For the past two years, brothers Josh and Max Kamalarajah from Wallace High School in Lisburn, Northern Ireland have had winning entries in the annual YRE International Competition. In 2018 they both won first prize for their Litter Less Campaign video “Food Waste” and this year for best photograph (11-14 yr-old) “It’s time for wake up to the problem of plastic!“ in the Litter Less Campaign.
Quite an achievement! So FEE Head Office decided we wanted to know more about these inspiring brothers and why environmental issues are so important to them?
How does it feel to be a winner both last year and this year?
Josh: Amazing! We just couldn’t believe it.
Max: Yes, we have really enjoyed looking at all the national winning entries from all over the world on the YRE Exposure Page. It must have been a tough decision for the judges.
How did you come up with the idea for this year’s winning photograph?
Josh: We wanted to create a photograph that evoked powerful emotions and made people stop and think. We thought that a child buried in plastic would be an immediate attention grabber.
In order to produce the photograph however, we started to collect all the plastic that we used at home from before Christmas until February this year. We asked our aunts and uncles and grandparents to do the same. The results of this exercise were horrifying! Cumulatively, we had gathered enough plastic to bury a child alive!
Max: As a family we had shamefully been oblivious to the sheer quantities of plastic that we were using. That’s when we came up with the idea of the visual metaphor of a child sleeping peacefully in bed blissfully unaware of the dangerous plastic duvet piling up around them just as many of us are closing our eyes to the devastating effects that plastic pollution is having on our planet.
We acknowledged that it was “Time to wake up to the problem of plastic!” and we hope that our photograph might open other people’s eyes to the magnitude and reality of our planet’s plastic problem.
How did you come up with the idea of last year’s winning video?
Josh: In 2018 The Northern Ireland Litter Less Campaign team made “Food Waste” the theme of the National YRE competition. During our research the uncovering of statistics such as “1.3 billion tonnes of food, enough to feed 3 billion people, is wasted ever year” was enough to make us believe that food wastage is a crime against humanity. This gave us the idea of making a campaign video in the form of a crime report.
Max: We added some humour to capture our audience’s attention but at the same time challenged the viewer to consider whether they were the hero or the villain when it comes to food wastage.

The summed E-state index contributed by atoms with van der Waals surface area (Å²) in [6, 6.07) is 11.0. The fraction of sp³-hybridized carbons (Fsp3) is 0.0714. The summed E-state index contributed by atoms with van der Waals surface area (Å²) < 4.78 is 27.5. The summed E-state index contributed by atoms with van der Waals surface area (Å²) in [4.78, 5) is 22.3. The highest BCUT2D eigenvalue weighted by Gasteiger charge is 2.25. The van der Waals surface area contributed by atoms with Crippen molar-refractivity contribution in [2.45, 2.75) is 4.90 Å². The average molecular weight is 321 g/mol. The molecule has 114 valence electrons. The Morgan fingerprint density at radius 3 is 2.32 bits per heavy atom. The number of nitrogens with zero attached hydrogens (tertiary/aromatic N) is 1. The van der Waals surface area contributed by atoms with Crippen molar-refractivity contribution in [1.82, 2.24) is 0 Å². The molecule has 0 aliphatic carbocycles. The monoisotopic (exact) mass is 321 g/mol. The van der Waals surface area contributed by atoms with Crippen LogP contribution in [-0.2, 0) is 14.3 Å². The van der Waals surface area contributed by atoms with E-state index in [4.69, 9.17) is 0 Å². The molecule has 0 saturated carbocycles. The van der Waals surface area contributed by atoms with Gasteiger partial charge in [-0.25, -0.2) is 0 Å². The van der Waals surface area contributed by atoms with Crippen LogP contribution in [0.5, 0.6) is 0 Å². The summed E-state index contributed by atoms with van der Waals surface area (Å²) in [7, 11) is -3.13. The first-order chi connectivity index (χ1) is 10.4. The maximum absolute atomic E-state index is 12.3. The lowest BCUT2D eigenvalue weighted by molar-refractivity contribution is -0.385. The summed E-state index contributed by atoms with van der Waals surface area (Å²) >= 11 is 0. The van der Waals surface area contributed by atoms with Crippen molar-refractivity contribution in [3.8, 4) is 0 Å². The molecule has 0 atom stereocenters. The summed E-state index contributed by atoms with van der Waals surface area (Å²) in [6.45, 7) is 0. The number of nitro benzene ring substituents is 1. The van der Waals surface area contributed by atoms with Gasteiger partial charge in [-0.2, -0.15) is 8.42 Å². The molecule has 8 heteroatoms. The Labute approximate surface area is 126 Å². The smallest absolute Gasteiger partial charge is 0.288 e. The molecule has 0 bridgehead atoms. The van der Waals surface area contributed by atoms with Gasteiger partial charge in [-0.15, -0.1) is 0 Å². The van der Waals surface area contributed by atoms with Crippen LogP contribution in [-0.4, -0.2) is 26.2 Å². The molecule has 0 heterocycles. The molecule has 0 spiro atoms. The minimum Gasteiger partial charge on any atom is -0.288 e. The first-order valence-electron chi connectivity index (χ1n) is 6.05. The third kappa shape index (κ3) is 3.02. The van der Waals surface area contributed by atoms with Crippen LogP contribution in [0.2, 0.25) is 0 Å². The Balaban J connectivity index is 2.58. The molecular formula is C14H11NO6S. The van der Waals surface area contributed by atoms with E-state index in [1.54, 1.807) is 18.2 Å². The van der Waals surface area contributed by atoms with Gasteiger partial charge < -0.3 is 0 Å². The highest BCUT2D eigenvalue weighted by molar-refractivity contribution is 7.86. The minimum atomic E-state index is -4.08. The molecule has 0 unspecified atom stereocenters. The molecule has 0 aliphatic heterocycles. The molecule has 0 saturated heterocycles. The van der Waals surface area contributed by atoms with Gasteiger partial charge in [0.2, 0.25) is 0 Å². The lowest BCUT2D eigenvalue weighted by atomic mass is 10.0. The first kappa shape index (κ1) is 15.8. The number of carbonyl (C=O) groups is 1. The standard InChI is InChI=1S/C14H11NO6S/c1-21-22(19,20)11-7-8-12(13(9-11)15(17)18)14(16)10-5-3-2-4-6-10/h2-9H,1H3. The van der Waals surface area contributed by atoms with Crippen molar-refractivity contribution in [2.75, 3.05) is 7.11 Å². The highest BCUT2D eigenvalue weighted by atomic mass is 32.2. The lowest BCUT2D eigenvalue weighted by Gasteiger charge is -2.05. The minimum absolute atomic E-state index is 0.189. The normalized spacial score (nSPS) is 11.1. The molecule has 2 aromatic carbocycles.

Have you been doing any other activities within the Litter Less Campaign?
Josh and Max: Last year we were invited to give a talk on the second SDG, “Global Hunger”, at the Green-Schools Global Goals Conference in Dublin and we have participated in a beach and park clean up through the Litter Less Campaign. We have also attended excellent workshops on environmental issues organised by eco-schools-ni.
What advice would you give to other young people who are interested in getting involved in environmental issues?
Josh and Max: We would say go for it - get involved now! It is imperative that young people play a key role in protecting the future of this wonderful planet that they are hoping to enjoy for years to come. Don’t underestimate the difference you can make by being an environmental role model at home, in your school or in your local community. Collecting plastic for our photograph served to highlight the extent of plastic usage within our own family circle and subsequently encouraged change. As a start we would recommend YRE. It is an amazing opportunity to be a reporter and raise awareness of environmental issues on a world stage. Small ripples can make big waves!
When it comes to looking after nature who are your heroes and why?
Josh: Greta Thunberg is one of our environmental heroes. She has proven that age is not a barrier to being determined, being heard and creating change.
Max: Closer to home we have been inspired by amazing teachers who care deeply about nature. In primary school Mrs Jackson who ran our Eco-Committee stimulated our initial enthusiasm. She encouraged us to speak out at Environmental Youth Speak (organised by LCCC) from the age of 10. At Wallace High School Miss McKee has continued to inspire and support us and suggested that we enter the YRE competition.
YRE Is one of five programmes administrated by the Foundation for Environmental Education.